Poppin’ Wheelies In The Middle Of The Night

November 15, 2012 § Leave a comment

Poppin’ Wheelies In The Middle Of The Night
David Spicer

I turned sixteen and lived with my grandparents in a trailer. My mother sent me on a bus out West where they lived after I hit my father back and won our last fight. In the Chicago bus station some crumb bum stole my suitcase, and in St. Paul a muscle-bound creep with a balding hairline told me I looked tired, that he had a place to sleep. I wasn’t stupid sixteen.

I settled in at the back of the trailer, ate popcorn, read Siddhartha, talked when I dreamed. The next morning I registered at the huge high school that resembled a prison. I had never seen a prison. Classes easier than at home, I made friends with Randy, the son of a colonel, and hung out at their house. I liked his older brother Earl more than him, but not as much as his mother. The four of us went to the drive-in one night and the woman and I discussed philosophy and football, meerkats and muffins— you name it. The two brothers left irritated at us. Nothing came of the mother and me.

Instead, in the middle of the night Earl and I began to ride bicycles in the small city. We coasted down hills and popped wheelies, peeked into store windows, pilfered cigarettes and portable radios from unlocked trucks. When thirst overcame us we raided upright drink machines, opened oranges and root beers with pliers and sipped sweet liquid with borrowed straws. We laughed our asses off until dawn, when I rode back to the trailer and slipped into bed before my grandparents woke up.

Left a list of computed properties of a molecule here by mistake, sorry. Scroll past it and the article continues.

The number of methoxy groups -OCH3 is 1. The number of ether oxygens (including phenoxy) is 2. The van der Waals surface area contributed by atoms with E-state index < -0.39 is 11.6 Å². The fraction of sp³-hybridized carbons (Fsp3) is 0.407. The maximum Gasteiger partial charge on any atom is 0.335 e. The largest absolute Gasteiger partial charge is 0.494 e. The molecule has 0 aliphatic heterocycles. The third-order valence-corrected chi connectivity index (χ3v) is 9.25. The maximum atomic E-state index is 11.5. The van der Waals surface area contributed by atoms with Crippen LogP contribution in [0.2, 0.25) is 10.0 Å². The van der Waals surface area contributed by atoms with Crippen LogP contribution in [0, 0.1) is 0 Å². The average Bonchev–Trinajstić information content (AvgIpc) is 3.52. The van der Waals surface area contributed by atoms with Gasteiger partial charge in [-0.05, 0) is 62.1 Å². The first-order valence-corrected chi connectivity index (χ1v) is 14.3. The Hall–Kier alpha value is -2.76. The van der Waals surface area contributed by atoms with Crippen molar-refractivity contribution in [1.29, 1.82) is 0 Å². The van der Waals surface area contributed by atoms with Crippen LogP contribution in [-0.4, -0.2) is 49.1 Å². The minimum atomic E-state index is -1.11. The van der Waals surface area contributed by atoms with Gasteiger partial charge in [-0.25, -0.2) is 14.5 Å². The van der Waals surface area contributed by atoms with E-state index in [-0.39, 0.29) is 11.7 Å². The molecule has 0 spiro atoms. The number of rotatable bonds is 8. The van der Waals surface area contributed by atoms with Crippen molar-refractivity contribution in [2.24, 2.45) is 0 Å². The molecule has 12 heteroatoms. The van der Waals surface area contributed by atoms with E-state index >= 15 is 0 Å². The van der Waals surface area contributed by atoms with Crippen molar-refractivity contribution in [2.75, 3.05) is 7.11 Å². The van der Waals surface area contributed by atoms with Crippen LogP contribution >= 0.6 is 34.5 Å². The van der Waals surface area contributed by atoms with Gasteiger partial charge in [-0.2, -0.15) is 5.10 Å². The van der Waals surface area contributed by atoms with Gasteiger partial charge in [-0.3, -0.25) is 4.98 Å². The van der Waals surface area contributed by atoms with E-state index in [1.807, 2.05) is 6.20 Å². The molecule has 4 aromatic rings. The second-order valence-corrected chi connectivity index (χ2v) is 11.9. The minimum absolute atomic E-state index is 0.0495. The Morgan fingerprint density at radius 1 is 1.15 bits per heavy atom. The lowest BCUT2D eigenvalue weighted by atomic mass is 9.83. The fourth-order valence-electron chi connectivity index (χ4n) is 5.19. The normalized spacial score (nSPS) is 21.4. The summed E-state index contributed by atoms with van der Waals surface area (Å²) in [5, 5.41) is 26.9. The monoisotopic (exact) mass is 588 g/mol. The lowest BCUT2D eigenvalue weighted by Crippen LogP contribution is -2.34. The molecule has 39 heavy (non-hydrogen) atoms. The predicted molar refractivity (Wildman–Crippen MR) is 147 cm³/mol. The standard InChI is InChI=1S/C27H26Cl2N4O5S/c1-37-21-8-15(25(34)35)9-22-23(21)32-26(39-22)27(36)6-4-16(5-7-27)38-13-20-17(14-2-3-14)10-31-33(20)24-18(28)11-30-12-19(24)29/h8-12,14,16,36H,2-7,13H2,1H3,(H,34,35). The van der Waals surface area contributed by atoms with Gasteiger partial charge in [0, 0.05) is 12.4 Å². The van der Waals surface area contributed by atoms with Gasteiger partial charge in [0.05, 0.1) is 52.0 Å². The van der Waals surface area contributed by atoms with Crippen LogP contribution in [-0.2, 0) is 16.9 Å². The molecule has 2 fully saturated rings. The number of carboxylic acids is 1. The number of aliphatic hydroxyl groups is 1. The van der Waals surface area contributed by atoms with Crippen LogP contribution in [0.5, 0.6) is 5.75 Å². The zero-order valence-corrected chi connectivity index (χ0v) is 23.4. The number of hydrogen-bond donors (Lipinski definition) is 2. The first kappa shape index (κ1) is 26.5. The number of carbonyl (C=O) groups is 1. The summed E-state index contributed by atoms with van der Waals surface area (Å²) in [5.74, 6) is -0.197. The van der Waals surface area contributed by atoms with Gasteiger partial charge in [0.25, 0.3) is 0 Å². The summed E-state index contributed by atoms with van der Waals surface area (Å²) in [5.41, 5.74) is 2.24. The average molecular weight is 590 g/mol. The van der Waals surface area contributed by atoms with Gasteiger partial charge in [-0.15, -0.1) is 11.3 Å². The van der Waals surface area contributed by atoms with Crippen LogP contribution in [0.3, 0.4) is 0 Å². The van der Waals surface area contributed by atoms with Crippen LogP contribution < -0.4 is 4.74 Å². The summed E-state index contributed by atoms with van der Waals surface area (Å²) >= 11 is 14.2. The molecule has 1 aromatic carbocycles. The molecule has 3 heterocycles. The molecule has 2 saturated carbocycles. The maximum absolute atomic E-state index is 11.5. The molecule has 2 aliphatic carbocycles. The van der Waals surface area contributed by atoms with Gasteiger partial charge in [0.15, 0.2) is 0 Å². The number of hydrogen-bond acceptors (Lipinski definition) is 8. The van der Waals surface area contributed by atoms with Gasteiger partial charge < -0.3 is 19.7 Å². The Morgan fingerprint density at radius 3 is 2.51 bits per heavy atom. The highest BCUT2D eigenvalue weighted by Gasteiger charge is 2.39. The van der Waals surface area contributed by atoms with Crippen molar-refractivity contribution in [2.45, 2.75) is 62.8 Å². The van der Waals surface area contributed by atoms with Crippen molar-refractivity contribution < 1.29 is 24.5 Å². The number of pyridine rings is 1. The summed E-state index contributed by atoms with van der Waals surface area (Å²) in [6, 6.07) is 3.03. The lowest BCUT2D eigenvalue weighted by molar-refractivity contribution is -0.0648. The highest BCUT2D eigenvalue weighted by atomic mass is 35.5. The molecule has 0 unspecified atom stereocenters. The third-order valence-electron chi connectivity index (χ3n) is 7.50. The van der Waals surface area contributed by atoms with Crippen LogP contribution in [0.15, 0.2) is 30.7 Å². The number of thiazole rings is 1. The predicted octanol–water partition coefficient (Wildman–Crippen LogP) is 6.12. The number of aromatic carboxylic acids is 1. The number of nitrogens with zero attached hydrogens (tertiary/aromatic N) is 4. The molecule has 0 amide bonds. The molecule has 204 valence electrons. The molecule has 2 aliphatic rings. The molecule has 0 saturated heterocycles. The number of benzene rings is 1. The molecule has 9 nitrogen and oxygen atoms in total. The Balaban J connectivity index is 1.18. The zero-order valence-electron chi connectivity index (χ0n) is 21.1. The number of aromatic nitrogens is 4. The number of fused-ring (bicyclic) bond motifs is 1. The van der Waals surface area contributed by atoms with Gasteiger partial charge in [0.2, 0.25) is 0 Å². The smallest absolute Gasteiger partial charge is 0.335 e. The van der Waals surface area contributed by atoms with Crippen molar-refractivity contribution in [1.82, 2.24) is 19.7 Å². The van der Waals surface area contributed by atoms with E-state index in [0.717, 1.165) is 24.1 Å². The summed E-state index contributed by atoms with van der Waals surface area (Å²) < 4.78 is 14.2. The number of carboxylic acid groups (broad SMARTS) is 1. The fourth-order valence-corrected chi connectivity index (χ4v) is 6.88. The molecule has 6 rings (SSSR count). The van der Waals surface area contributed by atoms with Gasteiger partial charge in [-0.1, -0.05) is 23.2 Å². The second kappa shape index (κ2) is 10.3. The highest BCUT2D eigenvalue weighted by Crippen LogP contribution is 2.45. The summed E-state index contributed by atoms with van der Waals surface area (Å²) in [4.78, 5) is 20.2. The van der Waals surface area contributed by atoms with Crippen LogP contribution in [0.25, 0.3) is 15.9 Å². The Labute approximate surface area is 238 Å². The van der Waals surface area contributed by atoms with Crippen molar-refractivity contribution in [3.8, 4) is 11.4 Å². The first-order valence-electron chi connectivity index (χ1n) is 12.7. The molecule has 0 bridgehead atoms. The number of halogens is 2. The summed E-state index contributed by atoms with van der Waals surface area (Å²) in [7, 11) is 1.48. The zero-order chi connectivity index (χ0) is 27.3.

David Spicer is the author of one collection of poems, Everybody Has a Story (St. Luke’s Press) and four chapbooks. His poems have appeared in The American Poetry Review, Ploughshares, Alcatraz, Thunder Sandwich, Mad Rush, Hinchas de Poesia, Crack the Spine, New Verse News, Fur-Lined Ghettos, and elsewhere.

Image: Bokeh, By Leigh-Anne Fraser



March 27, 2012 § 5 Comments

Jody Strimling-Muchow

You pat the bench next to you and I come and sit. Reverently, you lift your hands and push back the wooden lip covering the keys, yellowed like old people’s teeth. My fiveyear-old hands can’t span an octave, but you demonstrate an arpeggio in C major and I do my best to duplicate it. Sunlight slips in through the ground-level window to ignite the dust motes. Evening is coming fast and soon Mother will call down the stairs. Grandma will have cookies and milk laid out for us but there won’t be time before dinner. You will have to eat them without me. For now, though, the notes and the slight gasoline smell from the garage combine to cement you in my memory. Two years from now it will be all I have.


Jody Strimling-Muchow is a writer, actor, and knitter who masquerades as a legal secretary by day. She lives with her husband, two dogs and one cat in a lovely little house in Dutchess County, NY.

Image: Fishing, By Stephen Martin

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